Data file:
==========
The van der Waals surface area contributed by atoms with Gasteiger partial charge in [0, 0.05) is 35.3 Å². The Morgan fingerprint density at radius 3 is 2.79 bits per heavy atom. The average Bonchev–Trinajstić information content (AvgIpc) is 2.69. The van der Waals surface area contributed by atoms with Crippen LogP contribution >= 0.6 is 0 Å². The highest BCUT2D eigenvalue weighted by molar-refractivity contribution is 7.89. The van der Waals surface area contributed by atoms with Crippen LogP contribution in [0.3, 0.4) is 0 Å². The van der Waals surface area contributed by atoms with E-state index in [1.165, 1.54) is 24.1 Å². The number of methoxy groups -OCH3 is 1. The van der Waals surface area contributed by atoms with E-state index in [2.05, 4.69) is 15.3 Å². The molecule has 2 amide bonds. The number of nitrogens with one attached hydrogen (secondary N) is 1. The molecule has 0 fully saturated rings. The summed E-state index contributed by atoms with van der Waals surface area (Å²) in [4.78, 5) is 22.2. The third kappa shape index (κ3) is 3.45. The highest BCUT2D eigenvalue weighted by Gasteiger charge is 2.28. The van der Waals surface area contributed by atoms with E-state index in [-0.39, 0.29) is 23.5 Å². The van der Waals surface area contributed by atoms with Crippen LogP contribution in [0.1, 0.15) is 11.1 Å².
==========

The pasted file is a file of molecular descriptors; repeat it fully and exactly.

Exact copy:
The van der Waals surface area contributed by atoms with Gasteiger partial charge in [0, 0.05) is 35.3 Å². The Morgan fingerprint density at radius 3 is 2.79 bits per heavy atom. The average Bonchev–Trinajstić information content (AvgIpc) is 2.69. The van der Waals surface area contributed by atoms with Crippen LogP contribution >= 0.6 is 0 Å². The highest BCUT2D eigenvalue weighted by molar-refractivity contribution is 7.89. The van der Waals surface area contributed by atoms with Crippen LogP contribution in [0.3, 0.4) is 0 Å². The van der Waals surface area contributed by atoms with E-state index in [1.165, 1.54) is 24.1 Å². The number of methoxy groups -OCH3 is 1. The van der Waals surface area contributed by atoms with E-state index in [2.05, 4.69) is 15.3 Å². The molecule has 2 amide bonds. The number of nitrogens with one attached hydrogen (secondary N) is 1. The molecule has 0 fully saturated rings. The summed E-state index contributed by atoms with van der Waals surface area (Å²) in [4.78, 5) is 22.2. The third kappa shape index (κ3) is 3.45. The highest BCUT2D eigenvalue weighted by Gasteiger charge is 2.28. The van der Waals surface area contributed by atoms with E-state index in [-0.39, 0.29) is 23.5 Å². The van der Waals surface area contributed by atoms with Crippen LogP contribution in [0.1, 0.15) is 11.1 Å².